Scripture for the Sick or Dying: Romans 8:14-17

Why do people suffer? People have struggled with this all through the ages. Remember the question addressed to Jesus in John 9:2, “Rabbi, who sinned, this man or his parents, that he was born blind?

When misfortune comes to an adult, it could be random, but often it is due to natural consequences. A person drives an automobile dangerously; a crash results in injury. A person smokes; heart and/or lung disease results. A person engages in violent behavior; they are maimed in a weaponized battle.

Sometimes an infant is born with a debilitating condition, or an innocent child suffers from disease. Who to blame then? Parents? This brings us to a brief passage from Saint Paul’s letter to the Romans. We are children of God, not children of sin. We have been grafted into God’s family. God witnesses to this reality:

For those who are led by the Spirit of God
are children of God.
For you did not receive a spirit of slavery
to fall back into fear,
but you received a spirit of adoption,
through which we cry, “Abba, Father!”
The Spirit itself bears witness
with our spirit that we are children of God,
and if children, then heirs,
heirs of God and joint heirs with Christ,
if only we suffer with him
so that we may also be glorified with him.

In this coming weekend’s gospel reading, Jesus’ reply to the disciples’ question is this:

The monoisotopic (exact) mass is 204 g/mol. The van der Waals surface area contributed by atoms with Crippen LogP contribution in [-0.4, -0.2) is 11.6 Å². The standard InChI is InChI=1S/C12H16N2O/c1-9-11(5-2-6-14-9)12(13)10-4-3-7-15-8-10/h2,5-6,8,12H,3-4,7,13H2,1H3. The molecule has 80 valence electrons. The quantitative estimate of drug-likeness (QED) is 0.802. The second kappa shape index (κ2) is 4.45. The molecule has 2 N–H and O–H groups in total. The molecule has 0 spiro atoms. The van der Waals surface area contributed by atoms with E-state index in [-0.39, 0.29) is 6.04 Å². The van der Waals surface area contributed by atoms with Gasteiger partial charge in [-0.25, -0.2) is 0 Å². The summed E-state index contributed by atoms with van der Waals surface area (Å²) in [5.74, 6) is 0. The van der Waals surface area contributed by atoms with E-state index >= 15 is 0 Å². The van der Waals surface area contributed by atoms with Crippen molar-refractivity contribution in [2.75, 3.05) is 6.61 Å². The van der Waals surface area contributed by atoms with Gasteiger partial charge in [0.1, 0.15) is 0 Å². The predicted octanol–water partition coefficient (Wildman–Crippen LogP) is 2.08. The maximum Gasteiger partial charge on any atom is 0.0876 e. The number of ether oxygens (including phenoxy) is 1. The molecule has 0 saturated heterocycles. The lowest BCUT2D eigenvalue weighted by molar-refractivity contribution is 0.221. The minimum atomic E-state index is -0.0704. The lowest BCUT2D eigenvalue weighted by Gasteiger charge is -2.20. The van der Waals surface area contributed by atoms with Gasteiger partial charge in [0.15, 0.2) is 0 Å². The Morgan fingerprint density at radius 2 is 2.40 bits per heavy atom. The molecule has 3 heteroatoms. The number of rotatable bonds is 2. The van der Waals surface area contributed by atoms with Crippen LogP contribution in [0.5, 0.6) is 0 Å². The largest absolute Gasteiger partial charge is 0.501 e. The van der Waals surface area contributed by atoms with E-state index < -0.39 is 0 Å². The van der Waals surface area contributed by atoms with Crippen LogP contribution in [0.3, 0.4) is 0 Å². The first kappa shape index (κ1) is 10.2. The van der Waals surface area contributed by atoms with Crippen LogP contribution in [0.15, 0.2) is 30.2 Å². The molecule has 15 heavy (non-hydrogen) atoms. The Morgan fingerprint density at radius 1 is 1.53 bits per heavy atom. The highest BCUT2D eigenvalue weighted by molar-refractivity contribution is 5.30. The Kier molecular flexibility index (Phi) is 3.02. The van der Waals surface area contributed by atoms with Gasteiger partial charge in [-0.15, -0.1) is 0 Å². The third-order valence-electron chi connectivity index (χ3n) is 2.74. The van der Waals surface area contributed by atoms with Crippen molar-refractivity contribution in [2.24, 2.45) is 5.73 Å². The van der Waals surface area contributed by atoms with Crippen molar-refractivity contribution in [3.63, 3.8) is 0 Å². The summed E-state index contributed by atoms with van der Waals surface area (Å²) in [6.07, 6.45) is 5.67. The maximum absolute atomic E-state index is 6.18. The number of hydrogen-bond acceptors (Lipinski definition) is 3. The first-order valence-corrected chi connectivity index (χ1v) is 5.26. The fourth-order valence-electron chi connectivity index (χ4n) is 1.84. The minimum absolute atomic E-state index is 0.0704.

Neither he nor his parents sinned; it is so that the works of God might be made visible through him. (John 9:3)

It seems that God does not desire our infirmities just to prove a point. Rather, the occasion of suffering permits us to unite ourselves with the suffering of Christ. Even if it may be hard to believe or note in the midst of illness, we have the promise of future glory.

This is a good reading for a confident Christian, one who can be reminded of their union with Christ as sister or brother in the family of the Father.

For an in-depth treatment of the Pastoral Care rites, check this page that outlines our examination from a decade ago.

About catholicsensibility

Todd lives in Minnesota, serving a Catholic parish as a lay minister.
This entry was posted in Pastoral Care of the Sick, Scripture. Bookmark the permalink.

1 Response to Scripture for the Sick or Dying: Romans 8:14-17

  1. Pingback: Scripture for the Sick or Dying: Romans 8:18-27 | Catholic Sensibility

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